China confrontation is test for Obama

Washington - US President Barack Obama faces a critical "early test" from China over a tense naval standoff in the South China Sea, and the whole world is watching his response, a US lawmaker cautioned Monday.

"This story will reverberate around the world and will be carefully watched in North Korea, Iran and Syria," said Republican Representative Mark Kirk, a US Navy Reservist who was at the Pentagon when the incident occurred Sunday. "It’s surprising in that the Chinese challenged a United States ship just two and a half weeks before the Obama/Hu Jintao summit" in London in April, Kirk told AFP by telephone.

"It’s an early test" of the new US president, but "it’s right on schedule," Kirk said, noting that China similarly challenged then-president George W. Bush two months after he took office in January 2001.

The Obama administration needs to respond forcefully, perhaps by sending the unarmed surveillance ship "right back into the same area" — this time with a destroyer escort, to make clear Washington cannot be bullied in international waters, said Kirk.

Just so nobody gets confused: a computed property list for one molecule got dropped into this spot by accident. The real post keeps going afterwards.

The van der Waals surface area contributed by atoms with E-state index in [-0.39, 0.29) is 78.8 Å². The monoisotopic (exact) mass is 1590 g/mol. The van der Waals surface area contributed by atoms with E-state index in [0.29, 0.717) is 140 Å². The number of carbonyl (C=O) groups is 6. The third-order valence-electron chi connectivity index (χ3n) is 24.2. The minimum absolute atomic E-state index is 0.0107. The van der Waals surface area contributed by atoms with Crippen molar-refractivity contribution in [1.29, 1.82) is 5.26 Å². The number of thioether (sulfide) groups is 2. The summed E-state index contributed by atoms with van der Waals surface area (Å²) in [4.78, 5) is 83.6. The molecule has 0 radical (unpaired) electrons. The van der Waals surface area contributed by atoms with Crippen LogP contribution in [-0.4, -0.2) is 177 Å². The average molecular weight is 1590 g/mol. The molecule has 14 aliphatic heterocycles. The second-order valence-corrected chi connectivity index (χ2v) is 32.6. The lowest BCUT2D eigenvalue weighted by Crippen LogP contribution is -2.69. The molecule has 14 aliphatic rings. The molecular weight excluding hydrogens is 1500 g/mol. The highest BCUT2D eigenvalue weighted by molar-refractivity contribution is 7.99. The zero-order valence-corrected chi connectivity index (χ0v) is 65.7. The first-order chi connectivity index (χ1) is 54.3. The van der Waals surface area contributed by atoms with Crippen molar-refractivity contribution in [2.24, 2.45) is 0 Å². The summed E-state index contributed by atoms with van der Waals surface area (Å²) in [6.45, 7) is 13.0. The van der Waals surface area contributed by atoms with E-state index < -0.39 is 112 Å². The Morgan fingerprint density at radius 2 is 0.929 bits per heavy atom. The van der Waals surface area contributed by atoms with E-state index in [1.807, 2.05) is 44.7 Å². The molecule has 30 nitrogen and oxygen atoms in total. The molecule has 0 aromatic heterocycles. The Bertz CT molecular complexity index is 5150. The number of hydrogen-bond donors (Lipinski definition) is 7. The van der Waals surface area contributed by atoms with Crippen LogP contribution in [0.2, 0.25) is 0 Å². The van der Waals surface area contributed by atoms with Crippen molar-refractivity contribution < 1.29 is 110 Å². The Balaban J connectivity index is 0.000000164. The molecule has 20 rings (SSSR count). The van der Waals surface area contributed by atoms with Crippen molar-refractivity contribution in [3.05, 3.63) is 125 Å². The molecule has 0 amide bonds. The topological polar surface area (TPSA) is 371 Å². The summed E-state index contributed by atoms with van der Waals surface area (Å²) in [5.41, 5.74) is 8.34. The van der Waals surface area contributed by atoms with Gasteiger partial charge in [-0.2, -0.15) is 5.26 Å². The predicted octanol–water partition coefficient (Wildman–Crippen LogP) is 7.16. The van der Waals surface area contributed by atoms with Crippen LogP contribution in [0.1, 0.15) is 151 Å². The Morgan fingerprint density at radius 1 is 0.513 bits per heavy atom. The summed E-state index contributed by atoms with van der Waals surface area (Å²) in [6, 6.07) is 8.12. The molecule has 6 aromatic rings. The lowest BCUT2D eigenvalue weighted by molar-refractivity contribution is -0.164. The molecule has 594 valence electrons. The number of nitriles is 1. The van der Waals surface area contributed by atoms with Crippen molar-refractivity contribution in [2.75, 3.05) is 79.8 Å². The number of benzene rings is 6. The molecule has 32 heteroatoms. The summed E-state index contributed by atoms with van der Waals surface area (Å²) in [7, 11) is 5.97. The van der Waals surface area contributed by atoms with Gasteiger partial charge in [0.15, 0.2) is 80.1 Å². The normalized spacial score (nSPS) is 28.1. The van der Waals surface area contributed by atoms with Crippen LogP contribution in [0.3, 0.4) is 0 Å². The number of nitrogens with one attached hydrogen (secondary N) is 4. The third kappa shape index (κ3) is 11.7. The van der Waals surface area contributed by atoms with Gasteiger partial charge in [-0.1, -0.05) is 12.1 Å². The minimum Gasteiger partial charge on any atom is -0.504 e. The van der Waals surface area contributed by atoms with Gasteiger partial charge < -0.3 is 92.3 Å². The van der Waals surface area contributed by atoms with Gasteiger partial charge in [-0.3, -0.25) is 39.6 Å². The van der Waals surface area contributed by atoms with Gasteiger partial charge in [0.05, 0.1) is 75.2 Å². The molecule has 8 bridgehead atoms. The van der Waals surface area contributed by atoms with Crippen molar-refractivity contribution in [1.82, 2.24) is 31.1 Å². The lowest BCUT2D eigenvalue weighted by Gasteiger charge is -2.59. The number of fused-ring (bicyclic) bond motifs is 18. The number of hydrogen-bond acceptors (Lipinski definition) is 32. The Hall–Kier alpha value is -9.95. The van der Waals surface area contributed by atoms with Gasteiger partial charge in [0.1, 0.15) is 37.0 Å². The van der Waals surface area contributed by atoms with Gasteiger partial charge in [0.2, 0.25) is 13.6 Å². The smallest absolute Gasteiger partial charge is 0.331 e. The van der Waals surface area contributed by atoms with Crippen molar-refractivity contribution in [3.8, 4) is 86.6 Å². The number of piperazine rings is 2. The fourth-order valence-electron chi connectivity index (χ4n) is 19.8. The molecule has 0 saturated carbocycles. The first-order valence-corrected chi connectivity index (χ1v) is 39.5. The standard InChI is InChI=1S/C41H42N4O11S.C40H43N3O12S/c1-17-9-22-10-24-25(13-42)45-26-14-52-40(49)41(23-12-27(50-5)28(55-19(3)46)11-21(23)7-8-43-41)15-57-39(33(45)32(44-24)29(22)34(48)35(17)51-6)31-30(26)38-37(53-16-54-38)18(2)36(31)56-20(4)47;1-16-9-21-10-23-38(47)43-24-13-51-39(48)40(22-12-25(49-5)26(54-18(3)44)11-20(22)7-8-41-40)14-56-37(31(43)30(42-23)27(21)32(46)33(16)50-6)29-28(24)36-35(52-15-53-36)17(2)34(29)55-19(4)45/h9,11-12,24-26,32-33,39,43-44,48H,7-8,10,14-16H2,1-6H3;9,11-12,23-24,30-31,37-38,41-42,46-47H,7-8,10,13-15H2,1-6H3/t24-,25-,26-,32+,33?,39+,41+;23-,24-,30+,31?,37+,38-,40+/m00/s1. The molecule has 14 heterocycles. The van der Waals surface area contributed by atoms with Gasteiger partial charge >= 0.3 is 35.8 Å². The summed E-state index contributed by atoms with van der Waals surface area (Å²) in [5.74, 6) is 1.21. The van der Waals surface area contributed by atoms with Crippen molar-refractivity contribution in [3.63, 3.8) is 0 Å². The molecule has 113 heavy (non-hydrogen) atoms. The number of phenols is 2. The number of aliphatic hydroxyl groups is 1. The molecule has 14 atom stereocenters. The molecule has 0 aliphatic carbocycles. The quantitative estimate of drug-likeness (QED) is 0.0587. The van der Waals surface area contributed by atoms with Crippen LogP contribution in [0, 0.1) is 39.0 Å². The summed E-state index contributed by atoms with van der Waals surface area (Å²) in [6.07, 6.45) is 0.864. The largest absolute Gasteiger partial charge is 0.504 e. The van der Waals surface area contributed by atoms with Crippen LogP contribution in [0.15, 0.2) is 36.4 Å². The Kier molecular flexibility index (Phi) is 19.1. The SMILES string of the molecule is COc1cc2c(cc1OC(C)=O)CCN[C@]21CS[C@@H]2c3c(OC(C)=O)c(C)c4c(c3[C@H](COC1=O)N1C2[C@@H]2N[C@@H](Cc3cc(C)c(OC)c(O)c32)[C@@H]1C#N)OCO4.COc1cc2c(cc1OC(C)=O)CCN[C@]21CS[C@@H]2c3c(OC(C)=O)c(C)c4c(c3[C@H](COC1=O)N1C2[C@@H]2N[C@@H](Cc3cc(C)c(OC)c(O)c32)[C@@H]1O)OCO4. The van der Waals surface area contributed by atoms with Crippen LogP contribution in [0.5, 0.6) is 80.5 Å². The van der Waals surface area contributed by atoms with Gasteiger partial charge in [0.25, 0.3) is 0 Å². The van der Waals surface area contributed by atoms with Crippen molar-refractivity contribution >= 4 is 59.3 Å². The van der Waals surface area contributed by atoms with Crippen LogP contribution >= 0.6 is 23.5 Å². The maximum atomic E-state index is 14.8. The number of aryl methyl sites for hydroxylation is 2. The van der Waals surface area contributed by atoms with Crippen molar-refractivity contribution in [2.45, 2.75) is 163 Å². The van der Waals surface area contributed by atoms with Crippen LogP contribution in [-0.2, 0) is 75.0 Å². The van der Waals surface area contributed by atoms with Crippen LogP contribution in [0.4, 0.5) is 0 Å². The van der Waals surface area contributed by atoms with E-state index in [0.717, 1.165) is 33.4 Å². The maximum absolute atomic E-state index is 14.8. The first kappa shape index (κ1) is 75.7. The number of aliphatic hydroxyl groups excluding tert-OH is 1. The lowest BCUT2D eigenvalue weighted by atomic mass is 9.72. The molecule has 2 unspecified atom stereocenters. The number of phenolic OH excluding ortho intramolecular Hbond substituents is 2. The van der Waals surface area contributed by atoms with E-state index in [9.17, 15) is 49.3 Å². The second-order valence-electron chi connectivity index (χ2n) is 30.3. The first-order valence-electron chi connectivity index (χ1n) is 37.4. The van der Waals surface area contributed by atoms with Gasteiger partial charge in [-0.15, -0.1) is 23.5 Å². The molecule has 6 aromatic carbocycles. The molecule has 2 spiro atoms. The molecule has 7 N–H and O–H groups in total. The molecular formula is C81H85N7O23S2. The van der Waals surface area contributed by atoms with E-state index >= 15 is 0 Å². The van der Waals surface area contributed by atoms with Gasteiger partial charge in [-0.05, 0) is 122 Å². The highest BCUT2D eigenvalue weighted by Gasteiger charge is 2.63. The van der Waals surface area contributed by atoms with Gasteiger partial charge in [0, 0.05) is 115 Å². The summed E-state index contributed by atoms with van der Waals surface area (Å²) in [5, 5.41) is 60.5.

And the US House of Representatives’ US-China Working Group will formally condemn the confrontation in a "strongly worded letter" to Chinese President Hu Jintao, said Kirk, who co-founded and co-chairs the group.

The group’s condemnation could get Beijing’s attention because it was created to engage China and strengthen diplomatic ties in a bid avoid conflict between the two major powers.

He spoke after the Pentagon said five Chinese vessels maneuvered dangerously close to a US Navy ship in the South China Sea on Sunday, approaching within 25 feet of the unarmed surveillance ship.

The State Department said it had protested to Chinese authorities over the incident which occurred on Sunday in the South China Sea, about 75 miles (120 kilometers) from Hainan Island.